Asked to name one of their party’s biggest achievements in government, SNP members will consistently point to the scrapping of tuition fees.
The policy was a smart one, proving itself a vote winner in the 2011 election when young people and their parents looked on in horror as the Conservative-Liberal Democrat coalition tripled tuition fees to £9,000.
Alex Salmond considers the achievement as one of his greatest, going so far as to commission a large commemorative rock in tribute to his work in the grounds of Herriot-Watt University.
Despite his pride, today’s SNP ministers may be looking back on his commitment – that rocks would melt with the sun before tuition fees were imposed on Scots students – with more than a little regret.
Shona Robison sets sights on education bill
None more so than Deputy First Minister Shona Robison, whose recent budget set out swingeing cuts to government spending on affordable housing projects and other work aimed at benefitting the poorest.
Desperate to save cash, the finance secretary has also set her sights on the billion-pound education budget, slashing the number of funded places for Scottish students by around 1,200.
The move has prompted intense criticism from opposition politicians and those in the university sector, who warn it will hinder the government’s mission to close the access gap.
But Ms Robison insists that in light of a challenging budget settlement, it is simply unsustainable to fund the places, created during the coronavirus crisis, while Education Secretary Jenny Gilruth says it represents the least worse options.
Some in the education sector, though, feel vindicated, as the decision finally shatters the illusion that truly free education ever existed in Scotland and exposes the flaws in the system they operate under.
Rather than a belief that education is a right and not a commodity to be bought and sold, the SNP’s opposition to tuition fees was always political and never ideological.
This meant the promise was only ever conditional, built on an effective cap on the number of Scottish students the government was willing to fund, rather than the capacity universities could offer.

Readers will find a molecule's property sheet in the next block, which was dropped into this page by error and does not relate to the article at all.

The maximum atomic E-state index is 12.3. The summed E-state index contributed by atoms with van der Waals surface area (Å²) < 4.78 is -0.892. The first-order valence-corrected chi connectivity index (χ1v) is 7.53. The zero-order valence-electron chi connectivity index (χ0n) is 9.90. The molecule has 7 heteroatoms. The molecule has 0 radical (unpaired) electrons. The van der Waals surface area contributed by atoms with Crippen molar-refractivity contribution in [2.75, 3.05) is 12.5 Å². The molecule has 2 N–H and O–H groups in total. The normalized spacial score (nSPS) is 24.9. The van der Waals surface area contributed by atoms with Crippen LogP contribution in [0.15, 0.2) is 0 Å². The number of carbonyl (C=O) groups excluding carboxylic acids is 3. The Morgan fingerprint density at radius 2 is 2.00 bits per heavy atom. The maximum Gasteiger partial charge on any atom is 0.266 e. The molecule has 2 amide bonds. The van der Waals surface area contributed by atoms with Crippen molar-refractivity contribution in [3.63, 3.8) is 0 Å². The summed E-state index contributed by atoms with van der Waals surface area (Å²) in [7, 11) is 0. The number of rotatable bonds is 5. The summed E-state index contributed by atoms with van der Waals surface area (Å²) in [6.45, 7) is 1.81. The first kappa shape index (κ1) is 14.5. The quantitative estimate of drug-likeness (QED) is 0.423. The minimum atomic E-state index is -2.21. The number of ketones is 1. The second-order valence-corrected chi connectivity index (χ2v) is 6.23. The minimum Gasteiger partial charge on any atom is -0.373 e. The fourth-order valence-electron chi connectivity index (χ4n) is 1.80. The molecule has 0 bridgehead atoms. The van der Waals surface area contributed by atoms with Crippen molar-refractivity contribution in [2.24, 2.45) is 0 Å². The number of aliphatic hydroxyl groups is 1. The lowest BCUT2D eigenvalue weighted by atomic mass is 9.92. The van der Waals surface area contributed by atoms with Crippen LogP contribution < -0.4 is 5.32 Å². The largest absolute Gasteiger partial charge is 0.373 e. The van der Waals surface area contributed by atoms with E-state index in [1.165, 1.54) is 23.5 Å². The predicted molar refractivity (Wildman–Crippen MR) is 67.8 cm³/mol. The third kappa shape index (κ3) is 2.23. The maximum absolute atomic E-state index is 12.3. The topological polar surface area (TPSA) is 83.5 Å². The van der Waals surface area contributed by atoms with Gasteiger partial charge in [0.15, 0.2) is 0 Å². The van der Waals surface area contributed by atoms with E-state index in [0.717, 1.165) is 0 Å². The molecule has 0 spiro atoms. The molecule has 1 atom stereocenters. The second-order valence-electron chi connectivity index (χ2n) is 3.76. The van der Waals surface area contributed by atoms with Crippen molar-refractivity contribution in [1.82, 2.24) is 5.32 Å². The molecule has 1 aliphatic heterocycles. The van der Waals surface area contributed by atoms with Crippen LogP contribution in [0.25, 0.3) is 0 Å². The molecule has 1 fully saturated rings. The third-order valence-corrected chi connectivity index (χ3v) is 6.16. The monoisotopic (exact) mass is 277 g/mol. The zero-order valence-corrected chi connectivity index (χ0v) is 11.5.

And as with all the best political promises, it provided room for future governments to manoeuvre.
But this cut, and the cap on Scottish students, does not live up to a fundamental pledge the SNP made in 2008 that access to a decent education should be based on the ability to learn rather than the ability to pay.
It has also prompted choices in government spending at the expense of schools and colleges.
Councils, who administer funding for schools, have been underfunded year-after-year, while colleges and vocational education, so key to improving social mobility, have both been hobbled.
Such decisions resulted in a growing attainment gap between the richest and the rest, despite tough targets to narrow it and a promise it was the “defining mission” of Nicola Sturgeon’s government.
More than 16 years since tuition fees were scrapped, those from the poorest backgrounds represent around 16.5% of all university students.
Cuts risk another missed target
The government say they want this figure to rise to 20% by 2030. Ms Robison’s decision to cut funded places for Scottish students risks making this just another missed target.
It will also disproportionately impact universities like Dundee, which already fills its quota of Scottish students and is routinely oversubscribed.
The SNP of 2007 entered government unafraid of bold, risky policies such as scrapping tuition fees.
If Mr Yousaf’s government wants to be remembered as anything other than managers of decline, it cannot afford to be too timid and respond to a changing Scotland rather than leading.
Eljamel victims can’t wait any longer
Victims of disgraced Tayside neurosurgeon Professor Sam Eljamel are rightly furious about the delay in appointing a chair for the independent public inquiry announced four months ago.
For those maimed by Eljamel, the fight for recognition has taken over a decade of exhausting perseverance.
Many legitimately fear they could die before being given the chance to tell the probe about their treatment at the hands of the surgeon – a man who NHS Tayside admits was not supervised appropriately.
As time goes on, the opportunities for real accountability diminish.
Minor delays, however justified the government believes they are, only add to the harm those operated on by Eljamel have experienced.
The government U-turn in announcing the probe was the right decision, but it cannot be kicked into the long grass.
It must move ahead without delay,